For one year, 365 days, this blog will address the Common Core Standards from the perspective of creating an alternate, ambient learning environment for math. Ambient is defined as “existing or present on all sides, an all-encompassing atmosphere.”
And ambient music is defined as: “Quiet and relaxing with melodies that repeat many times.” Why ambient? A math teaching style that’s whole and all encompassing, with themes that repeat many times through the years, is most likely to be effective and successful. Today’s post is all about wrapping up with a play from the stories shared all year.
Many Waldorf plays are centered around Saints or Heroes and the legends that grew up around them. But the fables are another fertile field for harvesting, with fun plays that are fairly simple to produce, with costuming, scripts, and scenery. Simple masks will do for most fables’ characters, and basic outfits of neutral or dark colored t-shirts and cotton pants help to direct the focus to the characters through their masks. Here’s a Pinterest post from one of my favorite blogs: Picklebums, featuring egg-carton masks. The possibilities are endless with these! Paint and embellish them for many different fables’ characters.
Generic outdoor scenery will do, since most of the action takes place in the woods! Create a simple scene of trees and sky on a plain, white cotton sheet. You might try using sidewalk chalk and water for a subtle effect, or paints and wide brushes for something bolder. Make this a community project, everyone will want to get into the act.
Or here’s another option. Get a free “end roll” from your local newspaper (they give away the rolls that are too small to use on the presses), available in newsprint or heavier white paper. The heavier paper is obviously sturdier. This allows you to paint (or chalk or crayon) the scenery in panels for more flexibility. Roll up the paper (or fold the sheet) for another time, another play.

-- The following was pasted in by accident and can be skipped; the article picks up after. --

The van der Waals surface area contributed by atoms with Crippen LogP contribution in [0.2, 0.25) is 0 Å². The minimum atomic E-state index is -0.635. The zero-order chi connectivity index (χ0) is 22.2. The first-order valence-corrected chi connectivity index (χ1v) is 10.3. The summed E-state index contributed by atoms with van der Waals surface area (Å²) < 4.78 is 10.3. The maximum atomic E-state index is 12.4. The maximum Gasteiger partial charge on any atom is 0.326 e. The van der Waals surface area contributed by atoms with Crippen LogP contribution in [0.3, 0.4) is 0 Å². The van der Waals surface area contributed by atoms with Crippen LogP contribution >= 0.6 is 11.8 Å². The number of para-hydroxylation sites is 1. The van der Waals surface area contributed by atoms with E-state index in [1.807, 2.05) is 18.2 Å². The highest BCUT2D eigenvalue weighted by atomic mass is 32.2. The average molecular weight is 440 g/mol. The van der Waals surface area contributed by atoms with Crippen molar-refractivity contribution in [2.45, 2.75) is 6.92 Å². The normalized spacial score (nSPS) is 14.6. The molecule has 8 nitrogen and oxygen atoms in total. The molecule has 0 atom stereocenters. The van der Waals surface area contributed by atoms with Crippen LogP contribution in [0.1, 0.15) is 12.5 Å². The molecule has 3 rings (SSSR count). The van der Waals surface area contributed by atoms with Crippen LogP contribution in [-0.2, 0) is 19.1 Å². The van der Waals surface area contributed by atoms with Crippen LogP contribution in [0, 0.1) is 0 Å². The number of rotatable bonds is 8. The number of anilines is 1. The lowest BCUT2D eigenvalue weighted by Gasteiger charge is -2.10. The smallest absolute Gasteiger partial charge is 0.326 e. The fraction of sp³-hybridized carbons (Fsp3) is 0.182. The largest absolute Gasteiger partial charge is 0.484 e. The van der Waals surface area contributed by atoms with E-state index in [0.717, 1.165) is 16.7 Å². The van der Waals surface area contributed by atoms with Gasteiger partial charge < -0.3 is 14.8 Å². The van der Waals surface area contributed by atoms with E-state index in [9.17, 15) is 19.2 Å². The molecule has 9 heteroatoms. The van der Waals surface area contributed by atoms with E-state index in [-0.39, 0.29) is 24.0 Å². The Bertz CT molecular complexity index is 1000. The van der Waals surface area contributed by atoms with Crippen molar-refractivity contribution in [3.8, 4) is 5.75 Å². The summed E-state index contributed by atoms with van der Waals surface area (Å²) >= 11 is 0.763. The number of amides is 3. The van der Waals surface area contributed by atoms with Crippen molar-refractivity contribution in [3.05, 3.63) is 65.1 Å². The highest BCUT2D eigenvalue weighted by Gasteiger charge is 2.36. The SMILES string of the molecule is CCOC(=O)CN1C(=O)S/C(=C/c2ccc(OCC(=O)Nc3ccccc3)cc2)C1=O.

The fables are super simple to script. Just create a basic dialog from the story, staying as faithful to it as possible. Some of the fables might lend themselves to a chorus rather than individual speaking parts. Taking three to four weeks at the end of the year to put on a play is soooo worth the time and effort. I reposted something on Facebook recently that was very sad. It seems a certain school (I’m imagining there are many more like it) wrote a letter to parents stating that because of the pressure to fit in enough academics to meet Common Core demands, the Kindergarten class play was being cancelled. Tragic.
In Waldorf schools, performance skills are built up through the years so that a brief 10 to 15 minute first grade fairy tale play becomes a full-on 90-minute seventh or eighth grade performance (most often Shakespeare). My daughter’s wonderfully memorable eighth grade play was “You Can’t Take It With You,” an excellent choice for that particular group!
So do recruit family and friends to help with this crowning achievement, and have mountains of fun with it. Knowledge ensues in an environment dedicated to imaginative, creative knowing, where student and teacher alike surrender to the ensuing of that knowledge as a worthy goal. More Grade 2 fun tomorrow, stay tuned!